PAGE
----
Some thought David Cameron would pay a heavy price for not turning up for tonight's debate. Certainly there are voters who will be angry that the prime minister refused to take part in more than one debate.
Clearly he missed a chance to make the Tory case and left the stage free to his opponents. Finally, Ed Miliband was able to challenge his opponent to have the courage to debate with him head-to-head.
However, I suspect the prime minister will think that tonight went pretty much as he hoped it would.
Why? Because what will stick in the memory is not the man who wasn't there but the row that was.
Ed Miliband faced attacks from the SNP's Nicola Sturgeon backed by Plaid Cymru's Leanne Wood and the Greens' Natalie Bennett for being "Tory Lite", letting the Tories off the hook and not being bold enough.
This may allow the Labour leader to be seen as more moderate than his left wing rivals. There is, though, a big chance that this will simply boost Labour's rivals and split their vote.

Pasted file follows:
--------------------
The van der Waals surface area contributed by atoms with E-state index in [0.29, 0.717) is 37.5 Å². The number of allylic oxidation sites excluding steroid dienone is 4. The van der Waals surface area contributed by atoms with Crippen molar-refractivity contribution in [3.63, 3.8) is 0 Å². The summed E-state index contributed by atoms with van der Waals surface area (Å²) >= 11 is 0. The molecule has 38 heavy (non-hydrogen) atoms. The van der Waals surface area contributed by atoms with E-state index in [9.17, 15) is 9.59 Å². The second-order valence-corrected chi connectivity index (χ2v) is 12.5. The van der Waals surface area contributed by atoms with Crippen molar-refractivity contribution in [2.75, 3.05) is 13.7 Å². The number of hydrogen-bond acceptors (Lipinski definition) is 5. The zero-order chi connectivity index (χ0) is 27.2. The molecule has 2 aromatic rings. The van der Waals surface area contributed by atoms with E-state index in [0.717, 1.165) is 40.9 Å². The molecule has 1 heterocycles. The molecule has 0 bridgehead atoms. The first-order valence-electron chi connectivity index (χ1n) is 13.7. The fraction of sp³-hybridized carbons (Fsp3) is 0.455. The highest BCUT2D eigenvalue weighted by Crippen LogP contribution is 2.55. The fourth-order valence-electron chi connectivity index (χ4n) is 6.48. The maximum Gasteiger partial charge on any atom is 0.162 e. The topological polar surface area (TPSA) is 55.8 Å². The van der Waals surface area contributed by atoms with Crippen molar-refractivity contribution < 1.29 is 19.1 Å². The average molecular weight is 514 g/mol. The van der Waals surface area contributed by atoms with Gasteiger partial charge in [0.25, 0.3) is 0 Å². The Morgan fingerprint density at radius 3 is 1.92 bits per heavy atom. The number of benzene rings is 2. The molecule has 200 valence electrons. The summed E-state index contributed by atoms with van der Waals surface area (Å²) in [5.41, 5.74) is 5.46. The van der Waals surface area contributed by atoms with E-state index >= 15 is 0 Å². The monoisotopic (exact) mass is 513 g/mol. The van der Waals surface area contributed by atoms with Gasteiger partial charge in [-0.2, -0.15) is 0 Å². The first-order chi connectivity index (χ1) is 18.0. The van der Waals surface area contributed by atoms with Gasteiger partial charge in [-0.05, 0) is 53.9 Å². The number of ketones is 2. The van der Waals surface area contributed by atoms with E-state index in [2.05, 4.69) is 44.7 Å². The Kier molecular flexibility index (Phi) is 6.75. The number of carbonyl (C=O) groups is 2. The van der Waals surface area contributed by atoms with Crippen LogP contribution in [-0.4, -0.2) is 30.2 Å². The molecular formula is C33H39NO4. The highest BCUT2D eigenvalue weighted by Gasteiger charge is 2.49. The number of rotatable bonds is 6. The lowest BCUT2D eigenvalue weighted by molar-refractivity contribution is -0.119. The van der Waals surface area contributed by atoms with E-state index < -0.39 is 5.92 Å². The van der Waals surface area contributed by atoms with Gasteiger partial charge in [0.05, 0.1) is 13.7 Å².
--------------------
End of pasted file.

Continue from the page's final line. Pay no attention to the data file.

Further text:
Nicola Sturgeon showed once again what a formidable debater she is. She took every opportunity to stress that she wanted Labour in power, but only if it were more radical than it is now.
The video clips of those clashes are likely to be what gets played and replayed. That won't worry the Conservatives one jot as they are desperate to convince voters in England that they face the threat of weak Labour prime minister propped up by a strong SNP .
There's just one thing that may worry Tory HQ. Nigel Farage was left entirely free to appeal directly to right-leaning voters worried about the size of the deficit, defence spending and immigration.
This was a debate unlike any we've ever seen. I can't believe there will ever be another like it.